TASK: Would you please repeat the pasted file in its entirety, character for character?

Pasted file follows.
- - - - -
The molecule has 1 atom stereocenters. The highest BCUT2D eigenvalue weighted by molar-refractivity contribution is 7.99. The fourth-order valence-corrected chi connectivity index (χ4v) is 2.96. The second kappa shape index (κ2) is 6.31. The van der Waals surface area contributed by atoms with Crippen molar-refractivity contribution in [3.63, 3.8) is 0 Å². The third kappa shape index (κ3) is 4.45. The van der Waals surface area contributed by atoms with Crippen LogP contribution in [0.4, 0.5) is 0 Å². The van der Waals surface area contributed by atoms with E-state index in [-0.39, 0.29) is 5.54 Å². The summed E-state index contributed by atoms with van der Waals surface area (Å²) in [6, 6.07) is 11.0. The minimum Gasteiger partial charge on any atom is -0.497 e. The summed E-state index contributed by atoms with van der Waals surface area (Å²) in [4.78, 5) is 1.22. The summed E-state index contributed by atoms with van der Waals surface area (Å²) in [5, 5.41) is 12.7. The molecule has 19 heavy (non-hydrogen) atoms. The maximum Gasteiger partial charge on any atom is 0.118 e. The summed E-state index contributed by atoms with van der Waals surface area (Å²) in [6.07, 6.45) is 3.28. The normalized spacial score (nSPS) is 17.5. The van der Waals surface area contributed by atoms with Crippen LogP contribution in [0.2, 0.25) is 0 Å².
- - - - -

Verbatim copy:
The molecule has 1 atom stereocenters. The highest BCUT2D eigenvalue weighted by molar-refractivity contribution is 7.99. The fourth-order valence-corrected chi connectivity index (χ4v) is 2.96. The second kappa shape index (κ2) is 6.31. The van der Waals surface area contributed by atoms with Crippen molar-refractivity contribution in [3.63, 3.8) is 0 Å². The third kappa shape index (κ3) is 4.45. The van der Waals surface area contributed by atoms with Crippen LogP contribution in [0.4, 0.5) is 0 Å². The van der Waals surface area contributed by atoms with E-state index in [-0.39, 0.29) is 5.54 Å². The summed E-state index contributed by atoms with van der Waals surface area (Å²) in [6, 6.07) is 11.0. The minimum Gasteiger partial charge on any atom is -0.497 e. The summed E-state index contributed by atoms with van der Waals surface area (Å²) in [4.78, 5) is 1.22. The summed E-state index contributed by atoms with van der Waals surface area (Å²) in [5, 5.41) is 12.7. The molecule has 19 heavy (non-hydrogen) atoms. The maximum Gasteiger partial charge on any atom is 0.118 e. The summed E-state index contributed by atoms with van der Waals surface area (Å²) in [6.07, 6.45) is 3.28. The normalized spacial score (nSPS) is 17.5. The van der Waals surface area contributed by atoms with Crippen LogP contribution in [0.2, 0.25) is 0 Å².